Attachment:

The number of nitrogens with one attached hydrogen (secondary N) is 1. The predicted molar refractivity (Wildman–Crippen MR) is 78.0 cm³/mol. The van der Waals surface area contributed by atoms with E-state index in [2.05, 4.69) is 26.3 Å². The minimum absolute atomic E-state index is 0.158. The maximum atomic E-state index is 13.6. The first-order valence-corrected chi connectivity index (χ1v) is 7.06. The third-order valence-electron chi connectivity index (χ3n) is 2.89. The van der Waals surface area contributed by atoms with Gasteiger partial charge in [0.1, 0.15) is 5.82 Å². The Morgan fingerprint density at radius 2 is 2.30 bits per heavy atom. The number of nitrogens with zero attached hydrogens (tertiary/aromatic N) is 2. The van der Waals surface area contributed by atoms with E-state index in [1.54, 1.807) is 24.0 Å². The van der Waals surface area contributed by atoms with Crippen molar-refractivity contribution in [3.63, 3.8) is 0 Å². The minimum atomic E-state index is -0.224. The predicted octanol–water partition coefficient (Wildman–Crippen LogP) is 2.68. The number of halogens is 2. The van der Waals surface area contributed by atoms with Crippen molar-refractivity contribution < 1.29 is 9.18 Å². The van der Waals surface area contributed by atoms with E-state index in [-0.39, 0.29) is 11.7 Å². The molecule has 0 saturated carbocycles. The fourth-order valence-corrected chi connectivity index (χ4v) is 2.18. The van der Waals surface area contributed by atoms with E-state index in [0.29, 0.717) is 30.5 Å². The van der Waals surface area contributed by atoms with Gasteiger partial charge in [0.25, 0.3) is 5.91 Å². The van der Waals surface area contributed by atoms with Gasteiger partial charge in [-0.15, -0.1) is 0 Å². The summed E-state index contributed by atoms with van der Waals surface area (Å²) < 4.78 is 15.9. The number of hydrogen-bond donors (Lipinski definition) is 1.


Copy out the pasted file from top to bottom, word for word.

The number of nitrogens with one attached hydrogen (secondary N) is 1. The predicted molar refractivity (Wildman–Crippen MR) is 78.0 cm³/mol. The van der Waals surface area contributed by atoms with E-state index in [2.05, 4.69) is 26.3 Å². The minimum absolute atomic E-state index is 0.158. The maximum atomic E-state index is 13.6. The first-order valence-corrected chi connectivity index (χ1v) is 7.06. The third-order valence-electron chi connectivity index (χ3n) is 2.89. The van der Waals surface area contributed by atoms with Gasteiger partial charge in [0.1, 0.15) is 5.82 Å². The Morgan fingerprint density at radius 2 is 2.30 bits per heavy atom. The number of nitrogens with zero attached hydrogens (tertiary/aromatic N) is 2. The van der Waals surface area contributed by atoms with E-state index in [1.54, 1.807) is 24.0 Å². The van der Waals surface area contributed by atoms with Crippen molar-refractivity contribution in [3.63, 3.8) is 0 Å². The minimum atomic E-state index is -0.224. The predicted octanol–water partition coefficient (Wildman–Crippen LogP) is 2.68. The number of halogens is 2. The van der Waals surface area contributed by atoms with Crippen molar-refractivity contribution < 1.29 is 9.18 Å². The van der Waals surface area contributed by atoms with E-state index in [-0.39, 0.29) is 11.7 Å². The molecule has 0 saturated carbocycles. The fourth-order valence-corrected chi connectivity index (χ4v) is 2.18. The van der Waals surface area contributed by atoms with E-state index in [0.29, 0.717) is 30.5 Å². The van der Waals surface area contributed by atoms with Gasteiger partial charge in [0.25, 0.3) is 5.91 Å². The van der Waals surface area contributed by atoms with Gasteiger partial charge in [-0.15, -0.1) is 0 Å². The summed E-state index contributed by atoms with van der Waals surface area (Å²) < 4.78 is 15.9. The number of hydrogen-bond donors (Lipinski definition) is 1.